The 23rd MPLS, SD & AI Net Network World Congress (known as the MPLS Forum) — the world's highest-level third-party forum in the IP field — was successfully held in Paris. During this congress, Luigi IANNNONE, IP protocol team leader of Huawei's Paris Research Center, delivered a keynote speech titled "Innovation of computing-aware routing in intelligent IP network", sharing Huawei's reflections on computing-aware routing innovations in the computing network era.
Ubiquitous connectivity and computing power required by the digital transformation of industries are drivers stemming from computing-aware routing. Computing power is becoming distributed instead of centralized. In order to jointly optimize and schedule network and computing power resources network-wide and provide comprehensive computing services for users, computing power and networks need to move from decoupling to convergence so that they can perceive each other.
The convergence of computing power and networks faces four challenges:
- Computing resource integration: Resources can be managed in a unified manner only after the computing power of multiple parties is marked and measured.
- Computing resource allocation: In consideration of application attributes, network costs (near-low and far-high), computing costs (near-high and far-low), and other factors, networks need to deploy computing tasks to appropriate locations.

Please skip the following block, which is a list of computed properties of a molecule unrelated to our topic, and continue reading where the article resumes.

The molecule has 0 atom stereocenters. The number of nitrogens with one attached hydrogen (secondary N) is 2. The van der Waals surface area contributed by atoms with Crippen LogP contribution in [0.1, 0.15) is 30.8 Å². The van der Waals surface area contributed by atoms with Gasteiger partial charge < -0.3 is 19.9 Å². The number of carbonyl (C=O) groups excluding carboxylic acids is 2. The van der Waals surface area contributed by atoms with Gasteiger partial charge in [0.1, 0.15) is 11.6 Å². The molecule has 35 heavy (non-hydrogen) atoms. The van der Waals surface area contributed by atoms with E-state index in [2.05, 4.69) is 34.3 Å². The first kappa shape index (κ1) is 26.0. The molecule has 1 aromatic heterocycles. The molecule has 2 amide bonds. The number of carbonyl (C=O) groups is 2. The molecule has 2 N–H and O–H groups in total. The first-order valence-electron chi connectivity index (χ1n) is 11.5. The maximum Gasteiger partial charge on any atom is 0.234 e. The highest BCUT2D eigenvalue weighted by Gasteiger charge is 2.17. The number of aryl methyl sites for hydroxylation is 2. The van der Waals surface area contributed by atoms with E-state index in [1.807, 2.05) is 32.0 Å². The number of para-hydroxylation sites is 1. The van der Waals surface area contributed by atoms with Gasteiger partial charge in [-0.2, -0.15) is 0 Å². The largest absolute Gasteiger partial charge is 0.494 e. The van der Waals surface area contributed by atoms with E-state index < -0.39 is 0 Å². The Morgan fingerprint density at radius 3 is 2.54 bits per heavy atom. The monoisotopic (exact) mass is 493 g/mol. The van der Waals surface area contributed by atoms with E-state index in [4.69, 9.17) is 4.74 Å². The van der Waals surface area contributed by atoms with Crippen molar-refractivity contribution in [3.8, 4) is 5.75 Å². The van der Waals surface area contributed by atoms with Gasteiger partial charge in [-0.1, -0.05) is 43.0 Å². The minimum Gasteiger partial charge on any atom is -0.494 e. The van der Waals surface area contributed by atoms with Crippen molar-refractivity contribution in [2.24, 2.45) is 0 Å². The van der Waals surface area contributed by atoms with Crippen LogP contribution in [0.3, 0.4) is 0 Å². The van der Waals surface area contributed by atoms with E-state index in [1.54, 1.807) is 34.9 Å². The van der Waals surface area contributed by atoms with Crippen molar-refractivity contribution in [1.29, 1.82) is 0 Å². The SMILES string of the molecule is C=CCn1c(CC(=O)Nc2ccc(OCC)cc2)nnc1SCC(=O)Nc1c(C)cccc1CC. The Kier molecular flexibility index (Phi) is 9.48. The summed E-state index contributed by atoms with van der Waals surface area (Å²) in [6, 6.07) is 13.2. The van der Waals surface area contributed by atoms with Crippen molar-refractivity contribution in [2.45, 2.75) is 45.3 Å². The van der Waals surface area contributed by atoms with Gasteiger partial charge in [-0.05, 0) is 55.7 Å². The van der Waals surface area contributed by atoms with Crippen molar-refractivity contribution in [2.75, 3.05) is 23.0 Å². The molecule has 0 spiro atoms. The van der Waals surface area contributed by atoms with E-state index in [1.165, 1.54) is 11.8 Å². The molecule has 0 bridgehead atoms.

- Edge computing collaboration: Edge computing nodes need to be networked to improve reliability. In this case, networks can facilitate the interconnection and collaboration of edge computing nodes.
- Computing service experience: Services and networks are completely decoupled and unaware of each other, meaning that user experience cannot be enhanced.
Computing-aware routing is essential to the convergence between the computing power and networks. It considers both the computing power and networks at the protocol layer to achieve optimal utilization of computing, storage, network, and other resources on the entire network, and ultimately deliver the best user experience. Computing-aware routing involves both the control and forwarding planes. The control plane advertises the computing metrics of services through network protocols. At the same time, the data plane makes forwarding decisions based on service identification, computing, and network metrics.
Dynamic anycast (Dyncast) is used for computing-aware routing. Dyncast inherits the advantages of anycast, which is fast, reliable, and anti-DDoS. Anycast routing keeps the flow/instance to the selected edge site based on dynamic computing loads and network service states. The main components of the Dyncast architecture are Dyncast metric agent (D-MA) and D-Router. The D-MA is a Dyncast-specific agent that gathers and sends metric updates. The D-Router understands both network and service instance metrics and makes forwarding decisions based on instances.
Here are two typical use cases of computing-aware routing. In the first scenario, 5G applications, such as AR/VR, cloud gaming, and V2X, are now deployed (usually at 5G MEC sites) to satisfy the low latency requirements. If multiple MEC sites are interconnected, the MEC gateway with computing-aware routing can centrally schedule MEC resources to significantly improve the resource utilization of these MEC sites and user experience. In the second scenario, enterprise applications are deployed on multiple clouds. CPEs and vCPEs with computing-aware routing allow enterprises to flexibly select clouds for redundancy backup or load sharing and reduce costs incurred from renting cloud resources.
Computing-aware routing is the technical foundation of computing networks. Standards organizations such as ITU, IETF, BBF, and CCSA have started their research into the standardization of key technologies. Finally, the congress called on industry stakeholders to jointly work on the frontiers of innovating computing networks, and together promote its development.